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Guest Column - July 2008

A Collegiate Complement

Designing College Fitness to Fit Collegiate Culture

By Curt Moody


W
ith increasingly diverse student bodies, college and university campuses are home to abundant backgrounds and lifestyles. While still embracing and being sensitive to the individual cultures of students, a university often develops its own culture and sense of community. Helping a dynamic student body more easily assimilate and take part in a unified college experience, an institution invests considerable time and money to the process of creating and reinforcing its own unique traditions and customs.

As athletic traditions—accompanied by mascots, cheers and distinguishable colors—are often prevalent at a large majority of colleges, fitness and recreation centers can be a central component of easily and effectively communicating a campus' culture and camaraderie to the student body. With this in mind, school administration needs to pay special attention to several items—from a school's history and architectural aesthetics to brand imagery and student demographics—when designing or refurbishing these facilities.

Laying the Foundation

A school's graphic identity, including logo, color scheme, emblem and mascot, often defines its image, whereas architectural aesthetics refer to the actual constructed appearance of a building. These two separate yet intertwined elements can be at the crux of radiating collegiate culture through recreation and fitness facilities, and are essential in both effectively portraying an institution's culture to potential students, and maintaining it with current students and alumni.

Taking into account the needs of students, administration and the campus infrastructure, significant thought must be given to a number of influential factors when developing a fitness facility:

STUDENT CULTURE: What are the prominent cultures represented, and how do they interact with each other? Is it a high- or low-contact environment—do students often meet in groups, requiring furniture in lounges and meeting rooms to be easily movable?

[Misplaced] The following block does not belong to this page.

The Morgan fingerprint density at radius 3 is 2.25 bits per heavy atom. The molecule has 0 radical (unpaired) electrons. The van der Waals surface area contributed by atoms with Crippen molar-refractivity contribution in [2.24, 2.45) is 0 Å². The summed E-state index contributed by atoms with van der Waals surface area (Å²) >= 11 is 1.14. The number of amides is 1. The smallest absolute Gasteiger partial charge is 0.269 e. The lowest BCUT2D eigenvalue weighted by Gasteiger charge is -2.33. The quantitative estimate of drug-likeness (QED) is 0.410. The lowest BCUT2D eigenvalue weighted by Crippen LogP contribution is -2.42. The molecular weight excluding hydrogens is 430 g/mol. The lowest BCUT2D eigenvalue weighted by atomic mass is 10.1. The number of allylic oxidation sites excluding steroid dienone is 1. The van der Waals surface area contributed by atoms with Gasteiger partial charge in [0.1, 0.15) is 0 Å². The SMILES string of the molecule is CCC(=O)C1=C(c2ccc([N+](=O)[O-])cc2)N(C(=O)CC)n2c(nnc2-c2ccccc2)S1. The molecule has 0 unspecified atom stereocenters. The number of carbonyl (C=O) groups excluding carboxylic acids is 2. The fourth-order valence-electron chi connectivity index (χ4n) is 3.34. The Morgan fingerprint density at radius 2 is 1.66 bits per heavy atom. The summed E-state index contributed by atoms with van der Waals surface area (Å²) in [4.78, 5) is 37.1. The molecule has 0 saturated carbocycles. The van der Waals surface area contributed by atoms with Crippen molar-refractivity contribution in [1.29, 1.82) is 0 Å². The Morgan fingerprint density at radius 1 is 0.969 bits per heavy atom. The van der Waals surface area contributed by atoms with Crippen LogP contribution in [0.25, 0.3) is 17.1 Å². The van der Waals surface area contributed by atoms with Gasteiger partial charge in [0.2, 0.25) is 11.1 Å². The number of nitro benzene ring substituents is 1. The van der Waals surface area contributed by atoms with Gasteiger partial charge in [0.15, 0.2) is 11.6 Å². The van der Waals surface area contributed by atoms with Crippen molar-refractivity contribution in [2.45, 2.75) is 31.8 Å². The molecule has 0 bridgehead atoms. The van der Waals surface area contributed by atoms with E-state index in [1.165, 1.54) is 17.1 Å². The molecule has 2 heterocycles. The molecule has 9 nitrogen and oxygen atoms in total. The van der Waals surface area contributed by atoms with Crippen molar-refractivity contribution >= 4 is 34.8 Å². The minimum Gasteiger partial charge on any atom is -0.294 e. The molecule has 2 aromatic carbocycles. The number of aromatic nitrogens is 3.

STUDENT DEMOGRAPHICS: Does the institution have both resident and commuter students? If a high population of commuter students exists, fitness centers need to provide facilities that allow these students to shower after a vigorous workout or a fast game of "2-on-2," and locker areas in which to store personal belongings.

APPEARANCE OF PHYSICAL INFRASTRUCTURE: What is the current—or future—architectural character of the campus? If a fresh, modern appeal currently exists or is being sought, a building's design can be developed accordingly. If aged and pillared "Old Main" buildings and Georgian facades are appreciated, the design parameters might not be as flexible.

FOCUS OF INSTITUTION: What is the school known for? Academic excellence? Athletic achievement? Theatrical performances? A school's recognized identity—both academic and non-academic—is a key player in the research and design phase of a facility and certainly needs to be incorporated in the process. Also, does the campus engage in environmental initiatives? Is sustainability a priority? If so, materials will have to be appropriately specified and incorporated.

ABILITY TO ACCOMMODATE CHANGE: How flexible is the interior infrastructure? The advent of incorporating digital media in collegiate facilities has opened a new era of powerful and dynamic communication within the campus community. This technology allows for the dissemination of national headlines and news, in addition to customized campus event bulletins, presentations, concerts and athletic games to the campus, and also requires that buildings be adaptable to evolving trends.

Considering these issues will help ensure that the finished facility effectively serves the mind, body and soul of students, and also successfully emanates a campus' culture to help reinforce its brand and character.